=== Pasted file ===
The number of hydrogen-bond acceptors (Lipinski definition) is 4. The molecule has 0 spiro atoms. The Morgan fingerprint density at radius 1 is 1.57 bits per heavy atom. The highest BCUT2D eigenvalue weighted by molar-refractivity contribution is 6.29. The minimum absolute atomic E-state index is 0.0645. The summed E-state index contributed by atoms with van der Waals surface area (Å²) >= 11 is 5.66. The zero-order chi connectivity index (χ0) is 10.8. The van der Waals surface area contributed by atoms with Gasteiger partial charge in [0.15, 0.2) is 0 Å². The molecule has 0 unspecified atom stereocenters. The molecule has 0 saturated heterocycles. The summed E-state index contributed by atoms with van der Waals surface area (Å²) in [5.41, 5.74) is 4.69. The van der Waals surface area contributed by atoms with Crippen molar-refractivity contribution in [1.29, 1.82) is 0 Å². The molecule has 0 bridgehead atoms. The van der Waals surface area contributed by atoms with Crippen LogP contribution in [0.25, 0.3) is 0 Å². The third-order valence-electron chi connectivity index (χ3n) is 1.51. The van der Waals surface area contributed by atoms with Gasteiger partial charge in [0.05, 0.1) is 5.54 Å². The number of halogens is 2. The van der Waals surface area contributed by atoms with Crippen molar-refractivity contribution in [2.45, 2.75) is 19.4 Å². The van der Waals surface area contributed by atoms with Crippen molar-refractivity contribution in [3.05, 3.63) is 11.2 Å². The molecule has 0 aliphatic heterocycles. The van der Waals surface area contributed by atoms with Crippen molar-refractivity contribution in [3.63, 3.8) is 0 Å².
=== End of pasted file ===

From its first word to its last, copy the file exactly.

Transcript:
The number of hydrogen-bond acceptors (Lipinski definition) is 4. The molecule has 0 spiro atoms. The Morgan fingerprint density at radius 1 is 1.57 bits per heavy atom. The highest BCUT2D eigenvalue weighted by molar-refractivity contribution is 6.29. The minimum absolute atomic E-state index is 0.0645. The summed E-state index contributed by atoms with van der Waals surface area (Å²) >= 11 is 5.66. The zero-order chi connectivity index (χ0) is 10.8. The van der Waals surface area contributed by atoms with Gasteiger partial charge in [0.15, 0.2) is 0 Å². The molecule has 0 unspecified atom stereocenters. The molecule has 0 saturated heterocycles. The summed E-state index contributed by atoms with van der Waals surface area (Å²) in [5.41, 5.74) is 4.69. The van der Waals surface area contributed by atoms with Crippen molar-refractivity contribution in [1.29, 1.82) is 0 Å². The molecule has 0 bridgehead atoms. The van der Waals surface area contributed by atoms with Crippen LogP contribution in [0.25, 0.3) is 0 Å². The third-order valence-electron chi connectivity index (χ3n) is 1.51. The van der Waals surface area contributed by atoms with Gasteiger partial charge in [0.05, 0.1) is 5.54 Å². The number of halogens is 2. The van der Waals surface area contributed by atoms with Crippen molar-refractivity contribution in [2.45, 2.75) is 19.4 Å². The van der Waals surface area contributed by atoms with Crippen molar-refractivity contribution in [3.05, 3.63) is 11.2 Å². The molecule has 0 aliphatic heterocycles. The van der Waals surface area contributed by atoms with Crippen molar-refractivity contribution in [3.63, 3.8) is 0 Å².